Personal Injury Claim Struck Out in First Fundamental Dishonesty Trial


31 May, 2016

In the case of Hughes, Kindon and Jones v KGM, at Taunton County Court an insurer has secured what is thought to be the first finding of fundamental dishonesty under section 57 of Criminal Justice and Courts Act 2015 (CJCA).

In this matter, all three claimants alleged they had suffered significant injuries lasting 12 months, despite a "very minor incident" with the policy holder.

During the trial, the defendant raised discrepancies in the claimants' evidence including the nature of injuries suffered, failure to seek medical attention and, failing to mention the incident and injuries to their GP until sometime after the incident.

The case in relation to Jones was struck out as he had failed to provide witness evidence, the other claimants received awards of damages in the sum £750 each in respect of a 2 week period, rather than the 12 month period claimed.

The Insurer requested that the claims of Hughes and Kindon be ruled as fundamentally dishonest. Six weeks post-accident, both claimants had told their medical expert that they were still suffering from injuries arising from the incident during their medical examination. The Judge had determined that they had only suffered a two week injury.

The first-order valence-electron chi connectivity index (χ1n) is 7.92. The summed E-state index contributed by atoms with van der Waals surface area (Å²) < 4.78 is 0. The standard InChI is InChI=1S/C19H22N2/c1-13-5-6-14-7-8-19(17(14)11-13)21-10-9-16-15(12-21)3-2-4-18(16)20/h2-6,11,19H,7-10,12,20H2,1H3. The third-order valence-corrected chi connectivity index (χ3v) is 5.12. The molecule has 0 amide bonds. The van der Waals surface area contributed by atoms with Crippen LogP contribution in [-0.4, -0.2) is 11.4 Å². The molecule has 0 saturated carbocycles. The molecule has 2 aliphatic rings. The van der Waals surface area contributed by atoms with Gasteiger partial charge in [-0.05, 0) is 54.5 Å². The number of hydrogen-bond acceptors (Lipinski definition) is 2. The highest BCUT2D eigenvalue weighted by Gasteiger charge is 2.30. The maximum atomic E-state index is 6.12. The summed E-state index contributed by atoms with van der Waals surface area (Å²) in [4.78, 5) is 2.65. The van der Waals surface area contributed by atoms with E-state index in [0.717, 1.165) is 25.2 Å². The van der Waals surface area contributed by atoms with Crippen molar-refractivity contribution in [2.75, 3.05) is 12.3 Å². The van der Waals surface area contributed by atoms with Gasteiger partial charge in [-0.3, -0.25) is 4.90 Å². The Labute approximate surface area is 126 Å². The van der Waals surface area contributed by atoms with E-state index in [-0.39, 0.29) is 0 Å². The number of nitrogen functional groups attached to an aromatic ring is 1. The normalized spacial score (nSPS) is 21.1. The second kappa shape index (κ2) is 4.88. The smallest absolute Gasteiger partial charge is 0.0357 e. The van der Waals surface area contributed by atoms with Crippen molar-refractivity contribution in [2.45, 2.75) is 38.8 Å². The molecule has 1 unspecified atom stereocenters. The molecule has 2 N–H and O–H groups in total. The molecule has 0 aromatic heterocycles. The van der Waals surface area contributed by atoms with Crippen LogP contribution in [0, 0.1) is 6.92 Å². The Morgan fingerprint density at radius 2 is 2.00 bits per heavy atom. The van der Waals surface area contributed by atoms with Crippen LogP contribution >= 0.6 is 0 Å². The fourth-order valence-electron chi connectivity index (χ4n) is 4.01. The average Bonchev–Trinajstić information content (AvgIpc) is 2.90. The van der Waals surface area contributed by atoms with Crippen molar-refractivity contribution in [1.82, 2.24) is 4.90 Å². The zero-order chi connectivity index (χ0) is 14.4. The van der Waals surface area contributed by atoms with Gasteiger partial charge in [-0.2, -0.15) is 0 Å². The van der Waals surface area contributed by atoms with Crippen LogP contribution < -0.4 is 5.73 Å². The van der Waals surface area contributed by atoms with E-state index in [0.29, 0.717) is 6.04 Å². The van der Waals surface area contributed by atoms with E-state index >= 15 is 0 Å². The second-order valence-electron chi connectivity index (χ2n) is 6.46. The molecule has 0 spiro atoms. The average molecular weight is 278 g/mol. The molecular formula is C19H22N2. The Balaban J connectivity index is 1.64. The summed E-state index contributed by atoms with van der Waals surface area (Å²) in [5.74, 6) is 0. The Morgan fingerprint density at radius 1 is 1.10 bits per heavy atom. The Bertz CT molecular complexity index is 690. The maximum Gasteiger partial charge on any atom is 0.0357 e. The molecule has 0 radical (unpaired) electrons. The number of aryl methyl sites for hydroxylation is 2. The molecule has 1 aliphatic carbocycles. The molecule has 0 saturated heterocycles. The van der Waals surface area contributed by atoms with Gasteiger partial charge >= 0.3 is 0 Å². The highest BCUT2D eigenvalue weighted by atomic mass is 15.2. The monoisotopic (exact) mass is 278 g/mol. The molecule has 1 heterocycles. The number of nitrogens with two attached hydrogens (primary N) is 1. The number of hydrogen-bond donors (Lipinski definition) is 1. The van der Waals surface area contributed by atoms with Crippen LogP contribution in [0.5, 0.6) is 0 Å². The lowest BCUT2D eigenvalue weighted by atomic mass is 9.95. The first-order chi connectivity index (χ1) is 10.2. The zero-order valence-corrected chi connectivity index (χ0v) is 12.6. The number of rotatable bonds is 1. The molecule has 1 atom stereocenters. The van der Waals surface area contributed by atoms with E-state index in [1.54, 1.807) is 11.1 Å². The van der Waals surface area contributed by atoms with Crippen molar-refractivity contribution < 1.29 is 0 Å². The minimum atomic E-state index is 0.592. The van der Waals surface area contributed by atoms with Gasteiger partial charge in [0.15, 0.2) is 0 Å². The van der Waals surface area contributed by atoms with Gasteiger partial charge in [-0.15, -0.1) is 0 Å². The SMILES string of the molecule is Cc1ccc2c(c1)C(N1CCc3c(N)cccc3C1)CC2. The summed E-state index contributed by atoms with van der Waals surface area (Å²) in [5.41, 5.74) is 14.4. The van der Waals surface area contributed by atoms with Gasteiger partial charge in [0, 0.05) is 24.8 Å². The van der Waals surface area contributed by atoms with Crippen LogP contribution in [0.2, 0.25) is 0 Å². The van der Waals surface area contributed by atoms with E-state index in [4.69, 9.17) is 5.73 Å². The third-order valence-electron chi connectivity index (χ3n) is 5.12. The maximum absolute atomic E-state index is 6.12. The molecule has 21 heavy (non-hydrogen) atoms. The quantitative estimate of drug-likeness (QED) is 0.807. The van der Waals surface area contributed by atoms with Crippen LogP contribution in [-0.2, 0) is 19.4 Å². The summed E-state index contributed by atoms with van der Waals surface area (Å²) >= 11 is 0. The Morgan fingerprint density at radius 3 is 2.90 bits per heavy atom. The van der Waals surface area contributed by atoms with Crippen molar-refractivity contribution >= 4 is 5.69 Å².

The judge struck the claims out in their entirety, ruling that the claimants would not suffer substantial injustice from the decision. The claimants duly lost QOCS protection and were ordered to pay the insurer costs of £6100.

Forbes comment

Section 57 of the CJCA 2015 allows defendants to apply to have a claim dismissed where it is found to be fundamentally dishonest in any part, even if it includes a genuine element, unless to do so would cause 'substantial injustice'. Previously a finding of fundamental dishonesty just resulted in the claimant losing the protection of qualified one-way costs shifting

As the post April 2015 cases filter through the system we anticipate that many defendants will be running "fundamental dishonesty" arguments, we equally foresee that the 'substantial injustice' clause of CJCA 2015 will also be tested in the coming months.


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